Do not rely just on the key itself. Also use the images and the information in the factsheets. For the small-leaved shrub species, a good strategy is to eliminate all but half a dozen species, then scroll through the images looking for a match for your specimen, and check the factsheets, paying attention to the diagnostic characters and comparisons between similar species.

Equipment and literaturetop

The key assumes that you have access to a dissecting microscope with strong lighting, or a hand lens with magnification of at least 10x, and strong lighting. This is needed in order to see the small leaf and stem hairs.

The key should be self-sufficient, but the general references of Eagle (1982), Eagle (2006), and Wilson & Galloway (1993) will help.

Terms used in this keytop

Terms are described in the Glossary that can be accessed from within each factsheet.


Leaf length includes the petiole. Measure from the leaf apex to the point of attachment to the stem. The largest leaf on each of 15 herbarium specimens were used to obtain the length and width ranges for each species. For leaf length and width, always use the largest leaf on your specimen.

Coverage and distributionstop

The key covers New Zealand and Australia. New Zealand is defined as the New Zealand Botanical Region and includes offshore and outlying islands, the Kermadec Islands, the Chatham Islands, and New Zealand's southern outlying islands.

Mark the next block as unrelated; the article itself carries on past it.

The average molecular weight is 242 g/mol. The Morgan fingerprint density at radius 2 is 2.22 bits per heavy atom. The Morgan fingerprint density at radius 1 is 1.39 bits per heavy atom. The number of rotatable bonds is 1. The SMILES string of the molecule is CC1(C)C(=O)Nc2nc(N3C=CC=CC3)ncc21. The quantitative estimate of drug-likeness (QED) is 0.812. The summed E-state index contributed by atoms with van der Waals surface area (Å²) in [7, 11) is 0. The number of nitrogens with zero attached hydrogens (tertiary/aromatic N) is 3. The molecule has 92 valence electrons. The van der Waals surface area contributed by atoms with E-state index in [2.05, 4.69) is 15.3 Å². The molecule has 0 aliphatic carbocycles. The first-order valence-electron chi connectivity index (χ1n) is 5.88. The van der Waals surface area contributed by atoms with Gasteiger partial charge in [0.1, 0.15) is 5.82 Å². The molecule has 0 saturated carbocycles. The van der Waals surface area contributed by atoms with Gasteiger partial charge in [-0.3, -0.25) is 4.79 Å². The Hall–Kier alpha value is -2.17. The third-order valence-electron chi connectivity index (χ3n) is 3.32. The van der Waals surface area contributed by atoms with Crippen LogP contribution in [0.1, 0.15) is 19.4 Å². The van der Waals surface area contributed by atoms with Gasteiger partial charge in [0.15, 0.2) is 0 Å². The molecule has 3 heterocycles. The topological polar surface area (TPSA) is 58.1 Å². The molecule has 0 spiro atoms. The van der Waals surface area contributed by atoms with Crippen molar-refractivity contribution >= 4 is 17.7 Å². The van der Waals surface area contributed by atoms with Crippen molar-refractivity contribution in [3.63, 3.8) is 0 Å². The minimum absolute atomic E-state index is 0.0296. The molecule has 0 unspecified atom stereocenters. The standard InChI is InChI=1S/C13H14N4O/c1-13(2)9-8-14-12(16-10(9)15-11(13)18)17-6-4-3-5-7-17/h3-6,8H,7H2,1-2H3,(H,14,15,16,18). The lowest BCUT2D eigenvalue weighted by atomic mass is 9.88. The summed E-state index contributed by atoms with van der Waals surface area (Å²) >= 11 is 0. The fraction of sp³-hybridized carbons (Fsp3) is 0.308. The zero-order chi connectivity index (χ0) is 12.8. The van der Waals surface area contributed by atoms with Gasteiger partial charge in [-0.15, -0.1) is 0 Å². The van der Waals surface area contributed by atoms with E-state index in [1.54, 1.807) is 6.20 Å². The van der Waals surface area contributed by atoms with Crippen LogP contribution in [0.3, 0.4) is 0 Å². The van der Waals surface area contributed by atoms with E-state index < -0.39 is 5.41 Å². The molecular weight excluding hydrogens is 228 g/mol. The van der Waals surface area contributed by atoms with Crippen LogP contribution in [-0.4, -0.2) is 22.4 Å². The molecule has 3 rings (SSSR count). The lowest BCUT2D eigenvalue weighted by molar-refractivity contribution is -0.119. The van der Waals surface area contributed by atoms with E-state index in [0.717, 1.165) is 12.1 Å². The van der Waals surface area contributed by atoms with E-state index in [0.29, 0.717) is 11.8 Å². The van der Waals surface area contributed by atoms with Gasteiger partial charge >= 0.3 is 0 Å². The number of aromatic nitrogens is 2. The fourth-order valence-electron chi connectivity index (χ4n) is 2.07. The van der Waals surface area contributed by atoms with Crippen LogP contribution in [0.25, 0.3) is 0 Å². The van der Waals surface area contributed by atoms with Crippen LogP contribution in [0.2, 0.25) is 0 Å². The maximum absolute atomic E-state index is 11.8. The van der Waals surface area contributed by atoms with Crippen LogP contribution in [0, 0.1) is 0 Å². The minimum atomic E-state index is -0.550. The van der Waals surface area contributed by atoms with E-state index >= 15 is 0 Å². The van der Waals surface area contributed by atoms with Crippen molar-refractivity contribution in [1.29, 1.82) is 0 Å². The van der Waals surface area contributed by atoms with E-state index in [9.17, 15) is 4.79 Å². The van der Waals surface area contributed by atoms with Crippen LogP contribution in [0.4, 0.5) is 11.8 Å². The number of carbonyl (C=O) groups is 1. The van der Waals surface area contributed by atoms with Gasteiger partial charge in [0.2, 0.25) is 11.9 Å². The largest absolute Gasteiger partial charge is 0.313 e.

Ecological provinces have been used to divide up the North and South islands. The provinces are those of Wardle (1991) who based them on Leonard Cockayne's botanical districts, but adapted them to fit the classification of New Zealand into ecological regions.


Altitude limits have been taken from the literature and collections at AK and CHR and are comprehensive, but be a little cautious in using altitude as a character.

Herbarium abbreviationstop

AK: Cheeseman Herbarium, Auckland Museum, Auckland

CHR: Allan Herbarium, Landcare Research, Lincoln, New Zealand

WELT: The herbarium, Museum of New Zealand Te Papa Tongarewa, Wellington, New Zealand

Limitations of the keytop

Many of the features traditionally used to identify the species of Coprosma (such as a long tapering winged petiole) work well when obviously present but work poorly in reverse. There are two reasons why these characters work poorly in reverse. One is that the presence of the character excludes most species (only 14 of the 65 taxa have a long tapering winged petiole), while the lack of the character excludes few species (56 of the 65 taxa remain). The second reason is that intermediates are common. This has been the main difficulty in designing this key, that many of the characters traditionally used in Coprosma work well in only one direction. Characters that are distinct in their extreme form are:

  • Petiole with a long tapering wing
  • Upper leaf surface glossy
  • Leaf margin recurved or thickened
  • Leaves crescent-shaped
  • Branchlets red-brown or orange-brown
  • Branchlets curved

You should use these characters where the characteristic is obviously present.

Leaf length and width are two of the most useful characters in this key and can be used with confidence. Both open and shade plants have been used to score the key. Leaves of seedlings are larger in some species (e.g. Coprosma propinqua), but have not been included in the ranges of leaf length and width.